P.P.P. Loan Data Shows How a Sliver of Borrowers Got Much of the Help

Mr. Boies’s firm previously declined to comment on its loan; Mr. Kasowitz’s firm said the loan helped it preserve hundreds of jobs. Most of the program’s borrowers sought far less: Loans of $150,000 and under accounted for around 87 percent of the loans made through the program, which ended in August, when its congressional authorization expired. But those loans made up less than 30 percent of the total handed out, about $146 million.

The data also shows how inconsistently the S.B.A. disbursed money through the Economic Injury Disaster Loan, a still-running aid effort that offers companies and nonprofits low-interest loans directly from the government to help them rebuild their battered operations. The E.I.D.L. program (pronounced “idle”), is supposed to make loans of up to $2 million, but the S.B.A., concerned that it would run out of money, imposed various caps on the program, none of which were publicly disclosed to borrowers at the time.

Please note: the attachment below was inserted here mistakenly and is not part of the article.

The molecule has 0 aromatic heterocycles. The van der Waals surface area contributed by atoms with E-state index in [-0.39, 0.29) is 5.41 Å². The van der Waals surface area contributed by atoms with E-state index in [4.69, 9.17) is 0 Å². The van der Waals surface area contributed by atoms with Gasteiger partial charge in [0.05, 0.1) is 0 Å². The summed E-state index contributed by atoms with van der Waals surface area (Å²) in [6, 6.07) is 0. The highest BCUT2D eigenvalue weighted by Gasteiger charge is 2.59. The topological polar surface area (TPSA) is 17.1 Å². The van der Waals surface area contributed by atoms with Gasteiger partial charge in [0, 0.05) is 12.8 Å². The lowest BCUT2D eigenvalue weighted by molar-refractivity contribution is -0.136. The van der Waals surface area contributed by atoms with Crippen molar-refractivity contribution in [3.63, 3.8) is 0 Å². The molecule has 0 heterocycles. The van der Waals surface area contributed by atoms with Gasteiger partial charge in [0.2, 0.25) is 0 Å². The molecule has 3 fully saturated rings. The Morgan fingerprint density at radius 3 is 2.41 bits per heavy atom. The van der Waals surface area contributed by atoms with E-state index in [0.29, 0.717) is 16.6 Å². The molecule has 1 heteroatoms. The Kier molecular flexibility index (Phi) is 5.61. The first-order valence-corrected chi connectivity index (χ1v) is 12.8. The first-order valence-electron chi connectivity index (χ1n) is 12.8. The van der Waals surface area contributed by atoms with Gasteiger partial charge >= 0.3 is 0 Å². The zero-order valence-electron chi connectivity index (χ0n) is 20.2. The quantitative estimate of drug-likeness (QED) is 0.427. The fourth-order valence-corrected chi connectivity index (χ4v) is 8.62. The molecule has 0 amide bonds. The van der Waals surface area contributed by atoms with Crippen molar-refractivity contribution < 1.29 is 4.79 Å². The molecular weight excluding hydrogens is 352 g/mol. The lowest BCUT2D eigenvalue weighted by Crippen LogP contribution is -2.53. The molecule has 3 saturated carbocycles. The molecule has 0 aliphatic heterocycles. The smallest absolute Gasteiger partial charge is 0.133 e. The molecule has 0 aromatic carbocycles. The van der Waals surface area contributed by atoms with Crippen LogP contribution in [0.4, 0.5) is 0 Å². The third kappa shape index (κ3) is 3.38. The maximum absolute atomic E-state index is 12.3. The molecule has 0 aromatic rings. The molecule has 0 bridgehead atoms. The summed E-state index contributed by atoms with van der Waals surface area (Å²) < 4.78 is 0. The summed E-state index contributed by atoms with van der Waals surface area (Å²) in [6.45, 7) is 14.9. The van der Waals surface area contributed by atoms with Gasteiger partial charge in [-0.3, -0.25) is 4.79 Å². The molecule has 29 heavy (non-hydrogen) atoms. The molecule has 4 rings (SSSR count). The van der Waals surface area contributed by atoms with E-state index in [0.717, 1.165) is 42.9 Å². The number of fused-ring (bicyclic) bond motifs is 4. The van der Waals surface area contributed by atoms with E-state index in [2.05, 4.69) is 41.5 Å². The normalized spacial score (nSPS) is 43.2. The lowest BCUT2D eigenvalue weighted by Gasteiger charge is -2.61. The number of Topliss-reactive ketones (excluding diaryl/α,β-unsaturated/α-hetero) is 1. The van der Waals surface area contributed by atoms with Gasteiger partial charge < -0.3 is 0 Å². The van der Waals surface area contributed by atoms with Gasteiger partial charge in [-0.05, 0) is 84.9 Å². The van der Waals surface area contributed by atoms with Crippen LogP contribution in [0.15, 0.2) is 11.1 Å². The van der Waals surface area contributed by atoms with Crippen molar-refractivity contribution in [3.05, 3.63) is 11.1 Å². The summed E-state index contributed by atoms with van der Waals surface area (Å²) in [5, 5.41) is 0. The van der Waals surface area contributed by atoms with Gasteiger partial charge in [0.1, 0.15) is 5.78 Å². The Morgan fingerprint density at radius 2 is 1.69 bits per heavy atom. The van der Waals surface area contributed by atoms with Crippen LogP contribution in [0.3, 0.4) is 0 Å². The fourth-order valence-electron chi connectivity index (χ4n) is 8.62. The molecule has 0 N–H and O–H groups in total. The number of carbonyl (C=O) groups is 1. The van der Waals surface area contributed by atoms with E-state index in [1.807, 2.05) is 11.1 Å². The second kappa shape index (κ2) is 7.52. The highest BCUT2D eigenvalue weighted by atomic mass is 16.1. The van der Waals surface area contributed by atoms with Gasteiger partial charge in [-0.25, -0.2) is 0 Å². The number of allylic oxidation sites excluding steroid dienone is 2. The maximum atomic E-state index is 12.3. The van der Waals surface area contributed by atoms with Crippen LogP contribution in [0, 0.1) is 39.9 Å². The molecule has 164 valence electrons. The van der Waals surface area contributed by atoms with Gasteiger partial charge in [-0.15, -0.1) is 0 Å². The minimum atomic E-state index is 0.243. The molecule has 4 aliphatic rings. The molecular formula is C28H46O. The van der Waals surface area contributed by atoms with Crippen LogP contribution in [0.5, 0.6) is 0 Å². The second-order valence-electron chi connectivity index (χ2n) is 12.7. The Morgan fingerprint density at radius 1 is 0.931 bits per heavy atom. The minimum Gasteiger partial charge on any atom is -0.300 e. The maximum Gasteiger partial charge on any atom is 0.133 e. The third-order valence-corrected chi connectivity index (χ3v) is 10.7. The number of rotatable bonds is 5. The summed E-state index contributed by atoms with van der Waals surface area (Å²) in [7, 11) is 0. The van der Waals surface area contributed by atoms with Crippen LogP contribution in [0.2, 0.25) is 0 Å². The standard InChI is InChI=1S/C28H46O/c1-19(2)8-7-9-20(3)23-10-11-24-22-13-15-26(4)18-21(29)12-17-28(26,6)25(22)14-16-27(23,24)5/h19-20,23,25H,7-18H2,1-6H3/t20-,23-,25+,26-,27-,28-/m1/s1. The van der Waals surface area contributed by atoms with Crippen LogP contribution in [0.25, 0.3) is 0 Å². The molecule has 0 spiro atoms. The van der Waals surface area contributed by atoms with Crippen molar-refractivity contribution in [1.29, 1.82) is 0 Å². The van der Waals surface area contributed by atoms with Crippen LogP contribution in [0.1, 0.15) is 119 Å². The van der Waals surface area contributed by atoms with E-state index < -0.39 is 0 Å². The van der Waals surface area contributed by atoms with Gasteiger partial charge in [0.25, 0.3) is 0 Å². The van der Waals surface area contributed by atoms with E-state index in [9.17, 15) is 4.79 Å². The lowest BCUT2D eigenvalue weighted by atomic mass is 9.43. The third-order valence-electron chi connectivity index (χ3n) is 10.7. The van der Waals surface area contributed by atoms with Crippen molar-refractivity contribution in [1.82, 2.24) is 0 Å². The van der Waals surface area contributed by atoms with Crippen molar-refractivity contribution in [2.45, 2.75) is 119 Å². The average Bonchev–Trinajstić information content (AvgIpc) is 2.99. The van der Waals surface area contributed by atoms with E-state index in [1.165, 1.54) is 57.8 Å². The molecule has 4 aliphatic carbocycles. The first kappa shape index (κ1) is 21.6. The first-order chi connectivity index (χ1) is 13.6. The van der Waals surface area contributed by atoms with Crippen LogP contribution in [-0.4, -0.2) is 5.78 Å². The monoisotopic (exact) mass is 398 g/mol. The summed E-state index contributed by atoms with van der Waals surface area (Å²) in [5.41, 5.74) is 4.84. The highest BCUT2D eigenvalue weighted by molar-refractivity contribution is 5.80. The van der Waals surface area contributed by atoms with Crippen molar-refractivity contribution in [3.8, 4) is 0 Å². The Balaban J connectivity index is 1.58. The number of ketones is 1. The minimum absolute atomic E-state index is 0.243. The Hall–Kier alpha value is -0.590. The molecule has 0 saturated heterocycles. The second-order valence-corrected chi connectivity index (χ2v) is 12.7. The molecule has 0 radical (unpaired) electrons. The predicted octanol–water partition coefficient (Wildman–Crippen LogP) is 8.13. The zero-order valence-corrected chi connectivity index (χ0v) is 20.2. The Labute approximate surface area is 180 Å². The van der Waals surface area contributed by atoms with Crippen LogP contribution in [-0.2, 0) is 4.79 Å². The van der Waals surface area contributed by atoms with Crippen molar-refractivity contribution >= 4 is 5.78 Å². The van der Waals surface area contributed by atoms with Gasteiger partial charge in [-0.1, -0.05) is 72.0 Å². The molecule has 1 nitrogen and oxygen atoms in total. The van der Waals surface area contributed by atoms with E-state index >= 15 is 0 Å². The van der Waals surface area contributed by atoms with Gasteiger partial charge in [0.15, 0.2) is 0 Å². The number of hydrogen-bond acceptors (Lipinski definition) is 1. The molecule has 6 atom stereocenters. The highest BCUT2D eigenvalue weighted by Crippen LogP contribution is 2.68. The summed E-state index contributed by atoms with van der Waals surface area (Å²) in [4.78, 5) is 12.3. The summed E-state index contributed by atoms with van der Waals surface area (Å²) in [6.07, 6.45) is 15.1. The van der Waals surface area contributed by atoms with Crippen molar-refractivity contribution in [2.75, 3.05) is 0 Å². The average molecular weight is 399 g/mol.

Two organizations received loans in early April for more than $500,000, the cap the agency set on the program later that month. The Jewish Community Center in Stamford, Conn., received $900,000 and the CWC Group, an alternative medicine clinic in Bellevue, Wash., received $713,900, according to the S.B.A. data.

More than 8,000 organizations got loans for $500,000, a limit that was later lowered to $150,000, where it has remained since May. The E.I.D.L. program, has distributed 3.6 million loans, totaling $194 billion, since the coronavirus crisis began — far more than the program had given out in its entire 67-year history.

An S.B.A. spokesman said that the agency’s “historically successful Covid relief loan programs have helped millions of small businesses and tens of millions of American workers when they needed it most.”

The Paycheck Protection Program was hastily constructed in late March after Congress passed the $2 trillion CARES Act. The Treasury Department, which called most of the shots on the program, released technical guidance to banks just hours before lending began in April, and the terms shifted many times before the program ended in August. The Treasury Department has issued dozens of corrections and clarifications to its rules.

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